Also, if someone needs your help and you are utilized at 100% of your capacity, you won’t be able to help, therefore impacting someone else’s effectiveness. You may be able to deliver your work, but someone else on the team may fall behind. As a result, the whole team is affected.

    Conversely, building a little bit of slack in the “system” creates the flexibility needed to deal with the unexpected work, help other people in need, or be able to complete all the work promised with full quality.

    This is what we call a planning buffer: it is a portion of your capacity that you don’t use for the sprint backlog (the plan), but instead leave it aside for unexpected work that may show up for you during the sprint. This is called the Interrupt Buffer and it’s a good practice for a Scrum Team to always leave a portion of capacity unplanned. A good starting point for the buffer is 10% to 20% of your capacity. Some teams may need a bigger buffer if they deal with a lot of responsive work (e.g. emergency work in production).

    Therefore, teams should select their load so that they leave a buffer to deal with the unexpected work. Leaving a bit of slack in your plan is a good thing and it’s the cushion that helps the team deliver on the goal – despite unexpected events.

    For those of you that like math, here are the formulas:

    velocity >= capacity >= load

    buffer = capacity – load

    The difference between capacity and load is your planning buffer.

    Watch the video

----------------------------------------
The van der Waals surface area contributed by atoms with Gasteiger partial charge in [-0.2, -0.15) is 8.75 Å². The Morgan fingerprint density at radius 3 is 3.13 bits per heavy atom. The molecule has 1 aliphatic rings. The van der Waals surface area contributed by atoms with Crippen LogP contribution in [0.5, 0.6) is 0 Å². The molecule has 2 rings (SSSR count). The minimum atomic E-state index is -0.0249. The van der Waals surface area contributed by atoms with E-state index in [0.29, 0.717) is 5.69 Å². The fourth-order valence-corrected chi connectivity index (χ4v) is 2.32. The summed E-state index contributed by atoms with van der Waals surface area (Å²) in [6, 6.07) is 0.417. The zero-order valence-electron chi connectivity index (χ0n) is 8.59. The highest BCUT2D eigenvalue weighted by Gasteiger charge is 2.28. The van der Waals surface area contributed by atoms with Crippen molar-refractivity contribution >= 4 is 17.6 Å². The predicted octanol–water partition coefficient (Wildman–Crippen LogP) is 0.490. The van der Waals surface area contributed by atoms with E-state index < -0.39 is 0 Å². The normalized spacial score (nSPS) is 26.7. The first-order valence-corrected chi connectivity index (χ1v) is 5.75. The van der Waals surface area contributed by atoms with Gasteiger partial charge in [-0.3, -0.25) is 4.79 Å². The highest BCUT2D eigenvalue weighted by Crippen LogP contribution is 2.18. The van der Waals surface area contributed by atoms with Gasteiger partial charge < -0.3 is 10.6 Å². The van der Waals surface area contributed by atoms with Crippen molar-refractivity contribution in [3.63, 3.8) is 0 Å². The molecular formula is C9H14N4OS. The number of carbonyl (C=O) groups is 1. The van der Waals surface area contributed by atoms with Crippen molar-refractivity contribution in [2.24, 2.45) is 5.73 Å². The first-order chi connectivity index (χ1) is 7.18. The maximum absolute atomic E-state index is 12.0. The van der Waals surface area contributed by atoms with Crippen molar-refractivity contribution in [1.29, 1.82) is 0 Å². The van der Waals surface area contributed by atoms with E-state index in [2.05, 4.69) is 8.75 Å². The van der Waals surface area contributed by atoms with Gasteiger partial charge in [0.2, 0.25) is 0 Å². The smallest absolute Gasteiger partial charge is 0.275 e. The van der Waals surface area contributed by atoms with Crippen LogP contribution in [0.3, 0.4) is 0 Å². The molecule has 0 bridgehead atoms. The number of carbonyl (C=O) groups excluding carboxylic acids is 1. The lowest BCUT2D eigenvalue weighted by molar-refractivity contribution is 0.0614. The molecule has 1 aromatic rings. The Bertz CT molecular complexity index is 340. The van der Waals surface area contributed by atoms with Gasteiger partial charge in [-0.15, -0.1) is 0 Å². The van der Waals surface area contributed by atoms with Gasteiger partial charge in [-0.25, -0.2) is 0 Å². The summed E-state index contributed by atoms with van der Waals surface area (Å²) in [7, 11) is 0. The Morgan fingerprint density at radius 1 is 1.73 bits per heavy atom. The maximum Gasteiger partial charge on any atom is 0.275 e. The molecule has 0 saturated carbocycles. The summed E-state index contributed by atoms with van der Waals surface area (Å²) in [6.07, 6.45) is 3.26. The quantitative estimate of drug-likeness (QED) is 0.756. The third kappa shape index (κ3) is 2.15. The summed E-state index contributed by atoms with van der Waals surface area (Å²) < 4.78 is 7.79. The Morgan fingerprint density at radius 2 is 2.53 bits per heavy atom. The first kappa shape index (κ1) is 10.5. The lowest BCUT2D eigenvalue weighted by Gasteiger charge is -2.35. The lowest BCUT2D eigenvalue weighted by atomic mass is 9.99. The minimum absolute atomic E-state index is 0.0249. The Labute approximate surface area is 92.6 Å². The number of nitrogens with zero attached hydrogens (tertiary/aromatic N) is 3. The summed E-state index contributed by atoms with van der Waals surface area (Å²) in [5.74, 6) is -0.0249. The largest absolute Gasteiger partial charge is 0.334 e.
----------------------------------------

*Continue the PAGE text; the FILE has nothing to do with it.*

How to be effective at planning to capacity?

    1. Velocity and capacity definedMeasure your velocity in past sprints, then calculate your average velocity – a good window is between the last 3 to 5 sprints. This is your team’s average velocity. This is also called the Yesterday’s Weather pattern.
    2. Calculate capacity for the next sprint. Your starting point should be your team’s average velocity. Capacity may be lower if there are holidays or planned vacations during the sprint — decrease capacity accordingly.
    3. Define your buffer. Leaving a portion of your capacity unplanned helps to prepare a more realistic plan. 10% to 20% of capacity is a good starting buffer.
    4. Decide how much work you want to take in the sprint. This is going to be your load. You may decide not to fill up your entire capacity, and instead be conservative and able to adjust in light of unplanned work or unexpected events.

    Example: Measure and adjust over time

    Your team has already completed a number of sprints, and you are now planning sprint X. Your average velocity in previous sprints was 30 points. When planning sprint X, you use velocity to calculate capacity, and decide to save 6 points as your buffer (20% buffer):